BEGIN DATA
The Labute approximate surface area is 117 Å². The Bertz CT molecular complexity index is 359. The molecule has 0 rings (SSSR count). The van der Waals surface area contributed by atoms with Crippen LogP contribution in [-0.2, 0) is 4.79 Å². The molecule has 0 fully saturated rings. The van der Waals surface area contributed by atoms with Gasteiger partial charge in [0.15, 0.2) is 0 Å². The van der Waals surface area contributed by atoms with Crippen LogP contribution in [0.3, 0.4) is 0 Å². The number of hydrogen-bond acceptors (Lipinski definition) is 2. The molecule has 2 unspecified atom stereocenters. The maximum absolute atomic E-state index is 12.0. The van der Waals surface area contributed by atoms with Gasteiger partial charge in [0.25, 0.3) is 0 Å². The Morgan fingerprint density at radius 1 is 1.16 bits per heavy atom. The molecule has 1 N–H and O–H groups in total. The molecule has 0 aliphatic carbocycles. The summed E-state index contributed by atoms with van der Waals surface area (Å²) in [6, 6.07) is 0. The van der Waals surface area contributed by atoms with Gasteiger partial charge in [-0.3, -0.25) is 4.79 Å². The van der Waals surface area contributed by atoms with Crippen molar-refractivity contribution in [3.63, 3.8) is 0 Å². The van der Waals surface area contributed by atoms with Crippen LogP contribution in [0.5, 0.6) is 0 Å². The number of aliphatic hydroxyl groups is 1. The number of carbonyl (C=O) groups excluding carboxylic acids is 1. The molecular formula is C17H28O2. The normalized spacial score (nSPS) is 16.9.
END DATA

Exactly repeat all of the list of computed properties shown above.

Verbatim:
The Labute approximate surface area is 117 Å². The Bertz CT molecular complexity index is 359. The molecule has 0 rings (SSSR count). The van der Waals surface area contributed by atoms with Crippen LogP contribution in [-0.2, 0) is 4.79 Å². The molecule has 0 fully saturated rings. The van der Waals surface area contributed by atoms with Gasteiger partial charge in [0.15, 0.2) is 0 Å². The van der Waals surface area contributed by atoms with Crippen LogP contribution in [0.3, 0.4) is 0 Å². The number of hydrogen-bond acceptors (Lipinski definition) is 2. The molecule has 2 unspecified atom stereocenters. The maximum absolute atomic E-state index is 12.0. The van der Waals surface area contributed by atoms with Gasteiger partial charge in [0.25, 0.3) is 0 Å². The Morgan fingerprint density at radius 1 is 1.16 bits per heavy atom. The molecule has 1 N–H and O–H groups in total. The molecule has 0 aliphatic carbocycles. The summed E-state index contributed by atoms with van der Waals surface area (Å²) in [6, 6.07) is 0. The van der Waals surface area contributed by atoms with Gasteiger partial charge in [-0.3, -0.25) is 4.79 Å². The van der Waals surface area contributed by atoms with Crippen molar-refractivity contribution in [3.63, 3.8) is 0 Å². The van der Waals surface area contributed by atoms with Crippen LogP contribution in [0.5, 0.6) is 0 Å². The number of aliphatic hydroxyl groups is 1. The number of carbonyl (C=O) groups excluding carboxylic acids is 1. The molecular formula is C17H28O2. The normalized spacial score (nSPS) is 16.9.